Jeremy Corbyn, the Labour leader, said: "I would have thought, if nothing else, as a constituency MP he would want to be in the Commons because, after all, his constituency is very, very near to Heathrow, and he has in the past made very strong statements against Heathrow, and, indeed, once he promised to lie down in front of a bulldozer on it.
"If he is unable to be present, then we have to ask the question, 'what on Earth is he doing and who is he representing?
"And his chaos and confusion surrounding the EU negotiations and constant differences of opinion with the government, you really ask the question, why is he still there?"
Shadow foreign secretary Emily Thornberry said: “Boris Johnson likes to call other politicians invertebrate jellies, yet his decision to flee the country rather than make good his previous promises on Heathrow shows him to be the most spineless of all.
“On this issue, he has proven himself utterly devoid of courage, strength, or principle.”
Mick Rix, national officer of the GMB union, which supports the bid, said: "Boris Johnson presumably thinks he's going to get a better reception in Kabul than he would in Westminster today.
"As the foreign secretary flees the country, having abused British industry and broken yet another promise, this time on Heathrow, we're standing up for quality, skilled jobs and backing expansion today."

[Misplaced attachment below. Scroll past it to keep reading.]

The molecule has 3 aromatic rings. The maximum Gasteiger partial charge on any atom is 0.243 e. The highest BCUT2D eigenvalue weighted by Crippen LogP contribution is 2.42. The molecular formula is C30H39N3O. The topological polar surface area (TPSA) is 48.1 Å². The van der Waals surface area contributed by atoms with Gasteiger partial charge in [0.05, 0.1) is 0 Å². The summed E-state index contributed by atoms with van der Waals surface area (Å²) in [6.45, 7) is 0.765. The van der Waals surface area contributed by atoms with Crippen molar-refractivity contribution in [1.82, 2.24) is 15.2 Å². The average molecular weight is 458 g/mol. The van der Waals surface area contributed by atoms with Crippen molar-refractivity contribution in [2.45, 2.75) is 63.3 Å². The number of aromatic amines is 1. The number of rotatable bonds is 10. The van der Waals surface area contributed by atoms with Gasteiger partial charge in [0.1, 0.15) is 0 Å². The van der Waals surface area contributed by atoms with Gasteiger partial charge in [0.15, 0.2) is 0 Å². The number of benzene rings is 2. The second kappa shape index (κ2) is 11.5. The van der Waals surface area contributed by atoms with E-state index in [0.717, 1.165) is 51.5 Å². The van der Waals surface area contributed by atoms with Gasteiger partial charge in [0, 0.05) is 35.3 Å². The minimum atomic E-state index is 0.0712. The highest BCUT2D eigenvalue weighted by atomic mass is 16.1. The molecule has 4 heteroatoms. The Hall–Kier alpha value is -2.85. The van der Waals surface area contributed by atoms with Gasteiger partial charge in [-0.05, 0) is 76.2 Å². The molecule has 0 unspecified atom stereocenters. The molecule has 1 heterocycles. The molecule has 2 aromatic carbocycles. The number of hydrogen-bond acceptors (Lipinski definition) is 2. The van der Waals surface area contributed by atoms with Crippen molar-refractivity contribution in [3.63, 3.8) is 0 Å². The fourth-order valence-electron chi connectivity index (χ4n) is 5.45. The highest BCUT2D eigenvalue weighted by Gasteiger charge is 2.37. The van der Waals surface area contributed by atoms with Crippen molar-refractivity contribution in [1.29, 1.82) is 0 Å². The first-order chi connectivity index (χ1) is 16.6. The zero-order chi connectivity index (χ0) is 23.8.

However Mr Johnson hit back at his critics, saying he had been urged by local councillors to carry on in office so that he could continue to fight the project from within Theresa May's top team.
"Some of my critics have suggested that I should resign over the issue. No doubt they have my best interests at heart,” he said in an open letter to his constituents.
"But it is clear from what is likely to be a large majority of MPs who are in favour of a third runway that my resignation would have achieved absolutely nothing."
The "considerable difficulties" facing the project mean it could be a long time before a third runway is ever built, he said.
Mr Johnson discussed the peace process, countering extremism and girls education on his visit to Kabul, where he met with president Ashraf Ghani, chief executive Abdullah Abdullah, and Mr Karzai.
He said in a statement: "At this important moment when Afghan-led efforts towards peace and a political settlement have gained considerable impetus, I was proud and inspired to be in Kabul to see how the UK is working in support of the Afghan government to achieve this goal."
There was no mention of Heathrow in his comments.
Ms May originally said that ministers with long-standing objections to the Heathrow expansion would be allowed to continue to oppose it at a local level but would not be permitted to speak out in parliament.
The government won the vote on Monday as Labour allowed its MPs to have free rein, despite saying the third runway plan failed to meet its environmental tests.
Join our commenting forum
Join thought-provoking conversations, follow other Independent readers and see their replies